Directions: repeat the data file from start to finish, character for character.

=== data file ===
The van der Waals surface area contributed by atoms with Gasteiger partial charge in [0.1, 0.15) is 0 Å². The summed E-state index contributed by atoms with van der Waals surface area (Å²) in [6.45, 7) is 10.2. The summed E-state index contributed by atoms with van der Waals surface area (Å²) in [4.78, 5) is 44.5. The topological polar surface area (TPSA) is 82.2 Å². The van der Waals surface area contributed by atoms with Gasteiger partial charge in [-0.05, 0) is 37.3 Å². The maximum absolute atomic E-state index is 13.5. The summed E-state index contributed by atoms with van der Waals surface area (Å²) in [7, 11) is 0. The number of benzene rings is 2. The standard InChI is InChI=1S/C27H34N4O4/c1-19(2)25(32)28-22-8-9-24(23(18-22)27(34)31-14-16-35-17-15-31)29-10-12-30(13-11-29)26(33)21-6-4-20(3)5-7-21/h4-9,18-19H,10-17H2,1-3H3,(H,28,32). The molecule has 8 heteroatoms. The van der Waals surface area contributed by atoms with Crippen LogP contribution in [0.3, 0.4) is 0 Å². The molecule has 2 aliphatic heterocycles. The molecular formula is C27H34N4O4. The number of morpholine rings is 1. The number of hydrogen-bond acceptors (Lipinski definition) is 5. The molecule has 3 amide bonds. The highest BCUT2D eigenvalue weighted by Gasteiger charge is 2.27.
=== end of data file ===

The van der Waals surface area contributed by atoms with Gasteiger partial charge in [0.1, 0.15) is 0 Å². The summed E-state index contributed by atoms with van der Waals surface area (Å²) in [6.45, 7) is 10.2. The summed E-state index contributed by atoms with van der Waals surface area (Å²) in [4.78, 5) is 44.5. The topological polar surface area (TPSA) is 82.2 Å². The van der Waals surface area contributed by atoms with Gasteiger partial charge in [-0.05, 0) is 37.3 Å². The maximum absolute atomic E-state index is 13.5. The summed E-state index contributed by atoms with van der Waals surface area (Å²) in [7, 11) is 0. The number of benzene rings is 2. The standard InChI is InChI=1S/C27H34N4O4/c1-19(2)25(32)28-22-8-9-24(23(18-22)27(34)31-14-16-35-17-15-31)29-10-12-30(13-11-29)26(33)21-6-4-20(3)5-7-21/h4-9,18-19H,10-17H2,1-3H3,(H,28,32). The molecule has 8 heteroatoms. The van der Waals surface area contributed by atoms with Crippen LogP contribution in [0.3, 0.4) is 0 Å². The molecule has 2 aliphatic heterocycles. The molecular formula is C27H34N4O4. The number of morpholine rings is 1. The number of hydrogen-bond acceptors (Lipinski definition) is 5. The molecule has 3 amide bonds. The highest BCUT2D eigenvalue weighted by Gasteiger charge is 2.27.